It’s orange time in California — not just the orange of fall color, but the production of fruit. Citrus trees are loaded with oranges, like the beautiful navel tree in my mother-in-law’s backyard.

Bountiful fruit from a tree that subsists on what limited rainfall comes to this Northern California backyard in recent winters.

I picked about 50 of these orange beauties and squeezed out their juice to make the “orangiest” orange juice I’ve ever seen.

Compare the orange-ness (if there is such a term) of the “Simply Orange” store brand juice on the left with the real thing from the backyard on the right! Nothing added to affect its color, honest! It’s sweet-tasting and obviously full of carotenoids, the natural chemicals that contain precursors for Vitamin A, which in turn is required for synthesis of rhodopsin pigment in retinal cells for light sensitivity.

There are other benefits to the consumption of this colorful fruit whose juice is rich not only in carotenoids, but Vitamin C and various flavonoids that are powerful anti-oxidants that scavenge the many free-radical compounds generated in daily metabolism.

Orange season: another good reason to love this time of year in California, and to be grateful for the work of early Chinese horticulturalists who hybridized their native Asian citrus species to produce the first sweet oranges, as early as 300 B.C. And then thanks also to Moorish traders that brought the sweet orange from the Middle East to Europe during the Middle Ages, causing various royal families to build palace greenhouses to keep orange trees producing during colder months of the year. And finally, thanks to Spanish explorers who brought orange trees with them to Florida, this prodigious fruit tree found the perfect sub-tropical niche in which to flourish in North America.

Of the many things I am thankful for this week of Thanksgiving, I am grateful for my mother-in-law’s orange tree!

Another beautiful fall day

We should be having rain in California now, but I am grateful for a succession of warm, sunny days and walks along one of the several creeks that run through the city of San Jose.

The trail that runs along the Los Alamitos creek in the Almaden valley is lined with sycamores that glow yellow-orange in the late afternoon light.
Fall color is at its peak in the city, with boulevard trees showing various hues of red, orange, and yellow and riparian vegetation dominated by the yellow-orange hues of the giant sycamores that line the banks of the creek.
The Los Alamitos creek trail runs about 5 miles along this creek, with an asphalt walking/biking path on both sides, and numerous foot/horse trails nearer the creek.

How fortunate local residents are to have this scenic natural area to explore as often as they wish, especially during this delightful fall weather.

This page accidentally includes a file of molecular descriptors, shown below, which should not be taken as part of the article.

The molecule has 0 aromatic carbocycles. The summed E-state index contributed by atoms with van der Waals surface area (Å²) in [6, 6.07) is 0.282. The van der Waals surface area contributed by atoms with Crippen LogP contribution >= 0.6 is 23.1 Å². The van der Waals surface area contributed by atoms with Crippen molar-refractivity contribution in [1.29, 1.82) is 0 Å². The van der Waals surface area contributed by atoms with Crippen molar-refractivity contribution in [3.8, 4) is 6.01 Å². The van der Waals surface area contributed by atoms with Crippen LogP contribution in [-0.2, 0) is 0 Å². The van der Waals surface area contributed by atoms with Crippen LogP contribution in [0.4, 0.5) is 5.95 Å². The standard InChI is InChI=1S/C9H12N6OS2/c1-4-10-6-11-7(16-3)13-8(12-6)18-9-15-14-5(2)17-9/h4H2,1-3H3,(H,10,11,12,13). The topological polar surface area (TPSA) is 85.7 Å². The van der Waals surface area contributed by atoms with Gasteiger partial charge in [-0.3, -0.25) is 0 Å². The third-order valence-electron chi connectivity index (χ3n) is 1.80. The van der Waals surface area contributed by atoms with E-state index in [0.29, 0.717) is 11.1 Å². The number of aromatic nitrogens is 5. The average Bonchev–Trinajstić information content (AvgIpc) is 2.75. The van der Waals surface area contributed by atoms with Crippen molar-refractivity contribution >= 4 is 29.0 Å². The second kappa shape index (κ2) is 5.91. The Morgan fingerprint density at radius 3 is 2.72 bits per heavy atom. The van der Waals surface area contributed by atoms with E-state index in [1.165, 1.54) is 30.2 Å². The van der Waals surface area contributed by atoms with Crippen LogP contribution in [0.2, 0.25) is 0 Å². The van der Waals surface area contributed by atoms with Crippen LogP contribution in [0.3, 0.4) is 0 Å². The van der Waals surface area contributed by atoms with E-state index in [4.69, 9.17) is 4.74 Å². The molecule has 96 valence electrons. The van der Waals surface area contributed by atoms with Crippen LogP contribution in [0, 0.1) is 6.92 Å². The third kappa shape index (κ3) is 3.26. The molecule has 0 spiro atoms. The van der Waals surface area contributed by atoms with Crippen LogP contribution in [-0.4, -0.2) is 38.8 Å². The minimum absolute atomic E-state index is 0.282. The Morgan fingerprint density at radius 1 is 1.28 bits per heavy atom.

More California favorites

It’s always fun to get reacquainted with once familiar bird friends. Growing up in California most of these were common, everyday birds, but now having lived in MN for the past 35 years, they have become more exotic than common.

Acorn woodpeckers are not only beautiful to look at but fascinating to watch. They are close cousins of our Midwestern Red-headed Woodpecker, and share some of their interesting behaviors, like food caching and “helpers at the nest” in which last year’s offspring help feed the current crop of chicks.
A somewhat exotic bird, even by California standards — the Wrentit, whose closest relatives are the long-tailed Tits of Asia. This is the only American representative of that family. Its call reminds me of that of the Field Sparrow — a bouncing ping pong ball. The white iris is distinctive and unusual in birds.
Bewick’s Wren is a perky little bird that flits about in the brush, never still, unless it has stopped momentarily to scold you for getting too close. Its behavior is very similar to our Midwestern House Wren.
The western version of the Slate-colored Junco is so much prettier then the Midwestern race. On the west coast it is called an Oregon Junco, but it is genetically pretty much the same bird we see in the rest of North America. I’m not sure if this race is migratory or not,
White-crowned Sparrows are found everywhere in brushy habitat on the west coast. Most of them breed at northern latitudes all the way into Alaska or in high montane meadows, but spend the winter in mild California climates. This was the bird that got me interested in field biology research back in my undergraduate days. They look a lot like the eastern White-throated Sparrow, and are in the same genus.
I never realized how common these two species were in grassy California meadows where they can poke around looking for fallen seed. I always thought Golden-crowned Sparrows (left) were rare, while the White-crowned Sparrows were common, but it is just the reverse in the oak-grasslands of the northern bay watersheds (around San Leandro reservoir). The west coast race of the Fox Sparrow (right) is grayer than our (prettier) chestnut version found in the Midwest.